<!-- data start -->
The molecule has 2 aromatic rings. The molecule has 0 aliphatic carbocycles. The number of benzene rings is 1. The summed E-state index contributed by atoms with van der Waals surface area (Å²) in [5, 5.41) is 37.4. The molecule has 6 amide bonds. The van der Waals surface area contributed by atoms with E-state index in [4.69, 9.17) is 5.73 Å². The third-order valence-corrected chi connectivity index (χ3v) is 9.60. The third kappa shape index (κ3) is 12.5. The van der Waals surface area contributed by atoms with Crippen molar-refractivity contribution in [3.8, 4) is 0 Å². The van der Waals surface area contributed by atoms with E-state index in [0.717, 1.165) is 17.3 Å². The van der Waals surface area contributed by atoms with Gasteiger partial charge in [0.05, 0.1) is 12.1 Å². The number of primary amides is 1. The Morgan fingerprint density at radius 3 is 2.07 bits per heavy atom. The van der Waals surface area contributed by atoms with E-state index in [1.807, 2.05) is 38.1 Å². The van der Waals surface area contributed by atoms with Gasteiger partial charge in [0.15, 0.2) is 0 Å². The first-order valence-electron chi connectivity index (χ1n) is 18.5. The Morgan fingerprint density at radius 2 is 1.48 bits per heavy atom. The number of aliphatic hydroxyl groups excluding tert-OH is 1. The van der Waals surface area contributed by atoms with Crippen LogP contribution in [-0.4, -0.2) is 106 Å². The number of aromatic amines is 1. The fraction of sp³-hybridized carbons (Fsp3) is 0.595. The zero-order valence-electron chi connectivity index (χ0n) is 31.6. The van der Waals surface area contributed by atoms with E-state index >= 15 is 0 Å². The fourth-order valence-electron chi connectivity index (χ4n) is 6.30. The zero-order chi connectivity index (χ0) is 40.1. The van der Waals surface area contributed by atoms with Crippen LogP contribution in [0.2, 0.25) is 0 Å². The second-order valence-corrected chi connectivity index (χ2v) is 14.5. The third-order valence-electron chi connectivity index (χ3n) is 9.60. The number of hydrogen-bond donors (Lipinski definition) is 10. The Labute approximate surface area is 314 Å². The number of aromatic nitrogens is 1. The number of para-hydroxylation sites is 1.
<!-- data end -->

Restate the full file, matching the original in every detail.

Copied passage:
The molecule has 2 aromatic rings. The molecule has 0 aliphatic carbocycles. The number of benzene rings is 1. The summed E-state index contributed by atoms with van der Waals surface area (Å²) in [5, 5.41) is 37.4. The molecule has 6 amide bonds. The van der Waals surface area contributed by atoms with E-state index in [4.69, 9.17) is 5.73 Å². The third-order valence-corrected chi connectivity index (χ3v) is 9.60. The third kappa shape index (κ3) is 12.5. The van der Waals surface area contributed by atoms with Crippen molar-refractivity contribution in [3.8, 4) is 0 Å². The van der Waals surface area contributed by atoms with E-state index in [0.717, 1.165) is 17.3 Å². The van der Waals surface area contributed by atoms with Gasteiger partial charge in [0.05, 0.1) is 12.1 Å². The number of primary amides is 1. The Morgan fingerprint density at radius 3 is 2.07 bits per heavy atom. The van der Waals surface area contributed by atoms with E-state index in [1.807, 2.05) is 38.1 Å². The van der Waals surface area contributed by atoms with Gasteiger partial charge in [0.15, 0.2) is 0 Å². The first-order valence-electron chi connectivity index (χ1n) is 18.5. The Morgan fingerprint density at radius 2 is 1.48 bits per heavy atom. The number of aliphatic hydroxyl groups excluding tert-OH is 1. The van der Waals surface area contributed by atoms with Crippen LogP contribution in [-0.4, -0.2) is 106 Å². The number of aromatic amines is 1. The fraction of sp³-hybridized carbons (Fsp3) is 0.595. The zero-order valence-electron chi connectivity index (χ0n) is 31.6. The van der Waals surface area contributed by atoms with E-state index >= 15 is 0 Å². The fourth-order valence-electron chi connectivity index (χ4n) is 6.30. The zero-order chi connectivity index (χ0) is 40.1. The van der Waals surface area contributed by atoms with Crippen LogP contribution in [0.2, 0.25) is 0 Å². The second-order valence-corrected chi connectivity index (χ2v) is 14.5. The third-order valence-electron chi connectivity index (χ3n) is 9.60. The number of hydrogen-bond donors (Lipinski definition) is 10. The Labute approximate surface area is 314 Å². The number of aromatic nitrogens is 1. The number of para-hydroxylation sites is 1.